Seems to me that a good way of introducing David Ryle’s work would be to borrow pieces from his own “about” text, given that he’s probably fairly familiar with what he produces. The text reads: “He creates quiet scenes, with subtle colour palettes, that are contemplative and alive.” It also mentions, (and this we agree with, totally): “Like a still from a film they have a narrative, each scene seems to have a before and after.” Yikes.
Images above are taken from the series, Into the Valley.
- Polish illustrator Gosia Herba interprets myths and legends in pastel tones
- Jason Shulman captures entire movies in a single image
- Rebecca Chew adds handcrafts to Esquire Singapore’s art direction
- A sublime update of work from photography duo Scheltens & Abbenes
- Brand Union discusses the merits and pitfalls of the design process behind the Tokyo 2020 Olympics logo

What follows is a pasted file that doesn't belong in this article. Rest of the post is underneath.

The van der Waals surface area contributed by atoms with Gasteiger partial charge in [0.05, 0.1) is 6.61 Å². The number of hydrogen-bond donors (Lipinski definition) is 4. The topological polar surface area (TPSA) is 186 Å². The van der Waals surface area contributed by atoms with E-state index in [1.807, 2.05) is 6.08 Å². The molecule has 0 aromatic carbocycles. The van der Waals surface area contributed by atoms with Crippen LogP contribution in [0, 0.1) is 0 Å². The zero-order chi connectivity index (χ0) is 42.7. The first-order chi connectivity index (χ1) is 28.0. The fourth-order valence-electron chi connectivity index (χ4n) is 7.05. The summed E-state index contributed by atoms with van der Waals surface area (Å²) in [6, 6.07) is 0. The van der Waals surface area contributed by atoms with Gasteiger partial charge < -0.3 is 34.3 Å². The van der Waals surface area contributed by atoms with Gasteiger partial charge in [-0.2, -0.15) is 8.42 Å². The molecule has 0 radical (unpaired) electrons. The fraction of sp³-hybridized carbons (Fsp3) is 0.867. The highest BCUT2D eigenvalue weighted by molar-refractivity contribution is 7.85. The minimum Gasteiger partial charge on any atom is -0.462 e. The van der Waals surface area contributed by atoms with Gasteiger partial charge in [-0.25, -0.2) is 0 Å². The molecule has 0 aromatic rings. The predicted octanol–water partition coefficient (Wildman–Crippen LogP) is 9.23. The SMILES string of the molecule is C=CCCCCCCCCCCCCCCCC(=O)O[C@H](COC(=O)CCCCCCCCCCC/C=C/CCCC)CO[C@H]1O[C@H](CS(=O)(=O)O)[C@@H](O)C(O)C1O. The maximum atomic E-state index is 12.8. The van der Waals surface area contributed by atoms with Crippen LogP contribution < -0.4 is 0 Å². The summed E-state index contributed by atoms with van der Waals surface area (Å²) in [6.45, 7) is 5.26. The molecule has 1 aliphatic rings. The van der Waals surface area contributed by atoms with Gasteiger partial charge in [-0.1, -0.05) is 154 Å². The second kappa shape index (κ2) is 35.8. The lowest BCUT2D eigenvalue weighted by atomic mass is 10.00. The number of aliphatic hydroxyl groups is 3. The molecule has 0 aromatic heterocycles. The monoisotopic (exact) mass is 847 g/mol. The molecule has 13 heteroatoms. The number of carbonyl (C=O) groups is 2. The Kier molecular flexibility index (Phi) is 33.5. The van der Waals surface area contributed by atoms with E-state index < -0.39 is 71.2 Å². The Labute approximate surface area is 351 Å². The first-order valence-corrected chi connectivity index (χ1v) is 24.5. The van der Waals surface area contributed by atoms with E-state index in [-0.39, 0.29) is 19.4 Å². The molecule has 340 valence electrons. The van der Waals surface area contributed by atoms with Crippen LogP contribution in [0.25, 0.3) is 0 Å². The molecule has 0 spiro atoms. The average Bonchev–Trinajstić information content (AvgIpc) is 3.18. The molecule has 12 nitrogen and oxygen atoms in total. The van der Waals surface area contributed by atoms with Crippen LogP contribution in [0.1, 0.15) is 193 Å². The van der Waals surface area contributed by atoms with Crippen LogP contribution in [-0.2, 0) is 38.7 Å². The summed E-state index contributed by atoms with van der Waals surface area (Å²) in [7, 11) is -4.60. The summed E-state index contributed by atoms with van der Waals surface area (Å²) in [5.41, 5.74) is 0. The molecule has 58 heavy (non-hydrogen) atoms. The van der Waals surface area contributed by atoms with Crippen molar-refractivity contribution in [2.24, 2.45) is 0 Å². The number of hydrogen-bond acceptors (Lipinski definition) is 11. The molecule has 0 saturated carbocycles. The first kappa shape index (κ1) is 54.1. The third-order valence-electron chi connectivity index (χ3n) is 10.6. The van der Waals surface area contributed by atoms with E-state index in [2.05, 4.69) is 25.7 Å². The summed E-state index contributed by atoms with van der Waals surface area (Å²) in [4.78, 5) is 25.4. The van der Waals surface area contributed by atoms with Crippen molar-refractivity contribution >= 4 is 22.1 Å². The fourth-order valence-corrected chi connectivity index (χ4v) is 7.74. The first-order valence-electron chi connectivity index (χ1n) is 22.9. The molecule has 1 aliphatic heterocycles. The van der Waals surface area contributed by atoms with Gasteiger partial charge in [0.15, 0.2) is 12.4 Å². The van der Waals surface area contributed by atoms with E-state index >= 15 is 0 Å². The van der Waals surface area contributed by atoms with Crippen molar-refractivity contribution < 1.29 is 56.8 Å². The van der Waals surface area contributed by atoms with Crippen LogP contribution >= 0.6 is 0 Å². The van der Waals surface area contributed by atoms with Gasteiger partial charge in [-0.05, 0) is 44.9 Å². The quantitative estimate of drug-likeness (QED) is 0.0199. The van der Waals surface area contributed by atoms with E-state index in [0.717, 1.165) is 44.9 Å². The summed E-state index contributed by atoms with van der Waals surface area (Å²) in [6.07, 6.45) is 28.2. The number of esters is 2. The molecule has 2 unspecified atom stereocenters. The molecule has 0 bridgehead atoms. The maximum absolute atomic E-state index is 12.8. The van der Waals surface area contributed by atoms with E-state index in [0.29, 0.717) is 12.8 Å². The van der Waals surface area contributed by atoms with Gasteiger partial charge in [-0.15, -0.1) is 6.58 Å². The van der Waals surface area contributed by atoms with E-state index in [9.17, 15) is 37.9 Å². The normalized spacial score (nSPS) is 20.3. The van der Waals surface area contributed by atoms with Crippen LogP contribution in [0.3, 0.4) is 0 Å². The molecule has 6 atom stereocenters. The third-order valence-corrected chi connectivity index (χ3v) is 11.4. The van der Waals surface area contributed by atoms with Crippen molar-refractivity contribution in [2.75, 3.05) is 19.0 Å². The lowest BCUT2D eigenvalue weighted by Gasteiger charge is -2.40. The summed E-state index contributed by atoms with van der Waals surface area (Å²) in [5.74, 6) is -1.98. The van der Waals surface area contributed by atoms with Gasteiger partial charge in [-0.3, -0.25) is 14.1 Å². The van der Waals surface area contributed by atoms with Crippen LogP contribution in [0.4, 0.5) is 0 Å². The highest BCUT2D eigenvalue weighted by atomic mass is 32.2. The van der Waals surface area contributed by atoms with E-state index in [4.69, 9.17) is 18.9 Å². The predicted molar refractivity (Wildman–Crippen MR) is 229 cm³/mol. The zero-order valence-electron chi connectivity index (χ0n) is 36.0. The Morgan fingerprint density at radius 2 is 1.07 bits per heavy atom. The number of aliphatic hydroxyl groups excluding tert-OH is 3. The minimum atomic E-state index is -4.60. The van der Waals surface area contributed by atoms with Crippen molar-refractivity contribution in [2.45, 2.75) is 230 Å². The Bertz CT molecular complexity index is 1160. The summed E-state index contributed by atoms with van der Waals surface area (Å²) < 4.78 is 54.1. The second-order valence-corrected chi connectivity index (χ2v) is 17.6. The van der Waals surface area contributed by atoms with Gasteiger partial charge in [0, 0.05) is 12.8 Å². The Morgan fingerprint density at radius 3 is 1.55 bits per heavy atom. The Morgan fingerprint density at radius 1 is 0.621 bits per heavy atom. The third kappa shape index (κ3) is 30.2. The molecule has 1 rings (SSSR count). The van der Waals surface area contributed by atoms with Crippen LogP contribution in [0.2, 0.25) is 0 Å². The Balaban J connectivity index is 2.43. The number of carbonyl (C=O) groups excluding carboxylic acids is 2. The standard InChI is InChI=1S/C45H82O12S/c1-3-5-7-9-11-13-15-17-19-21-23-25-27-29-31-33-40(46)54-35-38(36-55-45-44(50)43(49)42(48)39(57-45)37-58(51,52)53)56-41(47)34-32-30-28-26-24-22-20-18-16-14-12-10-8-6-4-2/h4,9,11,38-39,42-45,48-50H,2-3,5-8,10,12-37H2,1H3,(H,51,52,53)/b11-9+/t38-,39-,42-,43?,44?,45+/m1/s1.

- Baker and Alex Simpson’s film on the legacy of modernist architect Wells Coates
- Design Bridge creates new harp icon for Guinness
- Yoshinori Mizutani captures the colourful, rain soaked commuters of Tokyo
- LA studio Laundry creates amazing warped Simpsons idents for American channel FX
- Winning design for Tokyo 2020 Olympics unveiled
- Poem Baker photographs the Jûngølā drag clowns of London’s Deptford
- Milton Glaser creates new look for Brooklyn Brewery